We will be using the APUSH Blog to have discussions related to our class. If you have any questions please feel free to contact me. Thanks and enjoy.
APUSH – MR. FOLEY
Some info to help with your DBQ...
To help with DOCUMENTS...
To help with Religion...
AWESOME TIME LINE
JEOPARDY REVIEW GAMES
STRIVE FOR FIVE
AP ERA QUIZZES
One Page Outlines of Above Topics with Notes
- Life in the Colonies
- Causes of the Revolution
- Critical Period
- Making a Nation
- War of 1812
- Jacksonian Democracy
- Creating an American Culture
- Native American Treatment
- Sectional Differences
- Westward Expansion
- Causes of the Civil War
- The Civil War
- Industrialization and Corporate Consolidation
- Gilded Age: Politics and Urbanization
- Foreign Policy - 1865-1914
- Progressive Era
- World War I
- The 1920s
- The Great Depression
- Foreign Policy in the 1930s
- World War II
- Truman and the Cold War
- Eisenhower and Modern Republicanism
- Kennedy's New Frontier
- The United States Since 1974
- Civil Rights Movement
- Women's Equality
DO NOT PAY ATTENTION TO WHAT IS BELOW THIS LINE...
The following format is what I would like you to use for your current reading assignment.
A reflection is a “reply” to documents you’ve read. It is an intellectual response with feeling. It is not formal writing, but it is a chance to play with the ideas you’ve read about. You should think and write about the following:
● Why is this important information to learn? Wonder and ask so what?
● How does this relate to what I have learned before?
● How do these new concepts help me better understand the major issues we are studying or relate to Current Events?
● How does this relate some part reading or experience to your own life and your own values and experiences?
A reflection is not a summary of what you have learned.
The elements of a good reflection:
- It is thoughtful. There must be evidence you engaged yourself intellectually in some aspect of the reading and that you made a concerted effort to think in depth about one or more issues.
- There is some evidence of making connections between the ideas in the assignment or events with some other aspect of your own experience or even an idea you studied in another course. You need to go beyond the information and make inferences, analyze, interpret, imagine, synthesize.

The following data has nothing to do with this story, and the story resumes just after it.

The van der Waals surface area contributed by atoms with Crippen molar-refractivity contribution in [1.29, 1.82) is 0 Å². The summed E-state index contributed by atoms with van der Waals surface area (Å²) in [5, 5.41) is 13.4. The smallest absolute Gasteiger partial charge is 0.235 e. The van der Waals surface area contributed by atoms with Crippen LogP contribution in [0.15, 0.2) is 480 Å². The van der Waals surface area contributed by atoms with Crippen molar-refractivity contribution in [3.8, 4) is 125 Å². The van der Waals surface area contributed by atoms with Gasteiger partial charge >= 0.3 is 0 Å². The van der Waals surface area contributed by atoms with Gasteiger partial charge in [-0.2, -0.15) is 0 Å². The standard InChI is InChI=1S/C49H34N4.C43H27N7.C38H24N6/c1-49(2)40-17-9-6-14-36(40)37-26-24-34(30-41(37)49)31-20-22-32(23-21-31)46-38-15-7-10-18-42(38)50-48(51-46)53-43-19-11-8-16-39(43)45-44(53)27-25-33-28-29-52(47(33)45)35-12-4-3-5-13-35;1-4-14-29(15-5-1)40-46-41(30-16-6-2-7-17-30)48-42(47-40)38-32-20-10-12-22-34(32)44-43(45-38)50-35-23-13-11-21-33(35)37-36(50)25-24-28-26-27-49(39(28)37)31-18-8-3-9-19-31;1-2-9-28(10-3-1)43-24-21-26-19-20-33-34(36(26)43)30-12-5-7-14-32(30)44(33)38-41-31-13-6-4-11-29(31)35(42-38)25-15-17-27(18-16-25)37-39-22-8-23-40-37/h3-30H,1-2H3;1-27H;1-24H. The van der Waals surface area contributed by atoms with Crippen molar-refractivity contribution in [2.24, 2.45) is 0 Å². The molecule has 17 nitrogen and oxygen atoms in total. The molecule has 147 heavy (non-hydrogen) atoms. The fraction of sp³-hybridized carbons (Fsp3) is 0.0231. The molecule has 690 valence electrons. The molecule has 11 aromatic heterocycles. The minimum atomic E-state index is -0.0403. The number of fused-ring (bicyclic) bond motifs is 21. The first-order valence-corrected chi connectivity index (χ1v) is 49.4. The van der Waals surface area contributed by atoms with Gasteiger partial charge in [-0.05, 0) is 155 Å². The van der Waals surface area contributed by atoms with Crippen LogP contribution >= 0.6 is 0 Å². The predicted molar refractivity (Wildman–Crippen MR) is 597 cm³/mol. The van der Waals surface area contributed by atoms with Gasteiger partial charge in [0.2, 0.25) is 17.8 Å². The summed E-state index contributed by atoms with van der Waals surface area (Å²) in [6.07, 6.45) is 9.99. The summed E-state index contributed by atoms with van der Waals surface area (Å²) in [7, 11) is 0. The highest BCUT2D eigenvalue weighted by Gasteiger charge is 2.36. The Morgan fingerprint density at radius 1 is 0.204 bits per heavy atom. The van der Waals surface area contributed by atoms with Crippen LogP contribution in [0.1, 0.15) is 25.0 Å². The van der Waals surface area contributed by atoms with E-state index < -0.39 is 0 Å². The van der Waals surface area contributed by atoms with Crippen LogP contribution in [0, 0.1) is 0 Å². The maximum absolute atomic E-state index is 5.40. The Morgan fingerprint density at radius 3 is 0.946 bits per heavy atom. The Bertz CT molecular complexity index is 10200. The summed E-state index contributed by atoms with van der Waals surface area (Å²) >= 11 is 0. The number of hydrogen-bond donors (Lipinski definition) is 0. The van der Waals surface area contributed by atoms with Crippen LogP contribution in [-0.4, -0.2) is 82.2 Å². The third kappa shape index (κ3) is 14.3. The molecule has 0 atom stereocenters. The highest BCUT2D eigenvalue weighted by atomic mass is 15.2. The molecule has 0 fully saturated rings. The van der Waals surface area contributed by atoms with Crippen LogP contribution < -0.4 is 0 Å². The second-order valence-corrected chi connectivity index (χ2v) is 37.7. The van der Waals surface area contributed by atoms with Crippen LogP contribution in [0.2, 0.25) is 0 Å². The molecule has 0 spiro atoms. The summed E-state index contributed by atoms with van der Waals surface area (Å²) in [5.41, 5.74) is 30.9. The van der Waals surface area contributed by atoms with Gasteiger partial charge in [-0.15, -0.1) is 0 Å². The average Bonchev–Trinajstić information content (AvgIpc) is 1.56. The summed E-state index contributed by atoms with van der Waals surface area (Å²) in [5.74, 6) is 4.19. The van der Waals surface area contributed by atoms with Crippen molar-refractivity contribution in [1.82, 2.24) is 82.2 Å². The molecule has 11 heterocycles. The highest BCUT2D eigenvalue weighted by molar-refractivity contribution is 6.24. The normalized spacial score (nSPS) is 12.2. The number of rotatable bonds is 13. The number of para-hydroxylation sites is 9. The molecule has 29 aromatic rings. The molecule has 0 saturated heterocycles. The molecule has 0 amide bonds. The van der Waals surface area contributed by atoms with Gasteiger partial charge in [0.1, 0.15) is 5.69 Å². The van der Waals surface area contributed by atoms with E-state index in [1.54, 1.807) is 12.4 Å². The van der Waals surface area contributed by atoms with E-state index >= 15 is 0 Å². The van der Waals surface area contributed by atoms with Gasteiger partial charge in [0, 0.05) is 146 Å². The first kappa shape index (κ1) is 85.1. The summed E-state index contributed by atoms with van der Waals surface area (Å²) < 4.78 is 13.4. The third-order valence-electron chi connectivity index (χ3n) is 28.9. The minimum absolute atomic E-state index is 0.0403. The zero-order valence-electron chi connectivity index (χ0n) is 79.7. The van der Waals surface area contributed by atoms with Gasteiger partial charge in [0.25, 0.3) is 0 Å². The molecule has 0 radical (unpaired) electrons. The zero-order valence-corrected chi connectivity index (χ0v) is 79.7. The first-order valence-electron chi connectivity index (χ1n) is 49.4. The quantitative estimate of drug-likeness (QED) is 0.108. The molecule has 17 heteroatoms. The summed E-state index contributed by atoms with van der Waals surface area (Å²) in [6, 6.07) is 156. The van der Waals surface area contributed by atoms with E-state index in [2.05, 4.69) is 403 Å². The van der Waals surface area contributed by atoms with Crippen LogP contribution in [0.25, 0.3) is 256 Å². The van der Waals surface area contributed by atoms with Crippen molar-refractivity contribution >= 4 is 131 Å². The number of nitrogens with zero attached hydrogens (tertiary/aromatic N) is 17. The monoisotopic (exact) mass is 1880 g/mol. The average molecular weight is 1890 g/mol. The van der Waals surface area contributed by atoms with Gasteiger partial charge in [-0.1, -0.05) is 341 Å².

- You consider perspective. What is the context in which the material was written? How might different groups see this differently? How does this relate to your point of view?
- You take a stand.
Here are starters for your journal:
What I learned that I did not previously know. . .
What really interested me. . .
What I now understand better is. . ;
What I don’t understand is;
What I’m still curious about is.
I am wondering. . .
What I’d really like to know more about is
What surprised me was. . .
Wouldn’t it have been better if?
I see a significant connection with. . .
REFLECTION WRITING RUBRIC
A Deep Thinker:
● Provides strong evidence that you engaged in the topic; you seem curious, enthusiastic and moved by the material.
● You go beyond the material by wondering how? or why? or what if? or by using your imagination, or by making inferences, analyzing, or synthesizing.
● You include interesting and appropriate specifics, anecdotes, concrete examples to clarify your points.
● You offer strong understanding of various perspectives, you can empathize with others.
● You make a clear and effective attempt to connect the material with ideas you have studied.
● You take a clear stand which is supported effectively.
A High Level Thinker
● You have engaged yourself in the topic.
● You go just beyond describing the material by wondering, imagining, analyzing or making inferences.
● You use of specifics, anecdotes, examples.
● You demonstrate signs of being able to empathize with different perspectives
● You make an effective and clear attempt to connect the material with what you have been studying and/or personal experiences
● You take a clear stand
A Thinker who needs to engage a bit more
● You seem only somewhat engaged. You write a summary not a reflection.
● You don’t stray much from the material presented. There is little evidence of wondering or analyzing.
● Only one or two references to specifics.
● You have not connected the information to its context or attempted to look at different perspectives.
● You do not indicate a point of view.
You need to pull up your socks!
● You seem bored. You are just going through the motions.
● You don’t show you understand the material.
● You do not use concrete examples.
● You have a difficult time seeing things from other peoples’ perspectives.
● You haven’t connected the information to other things you have learned.
● You do not take a stand.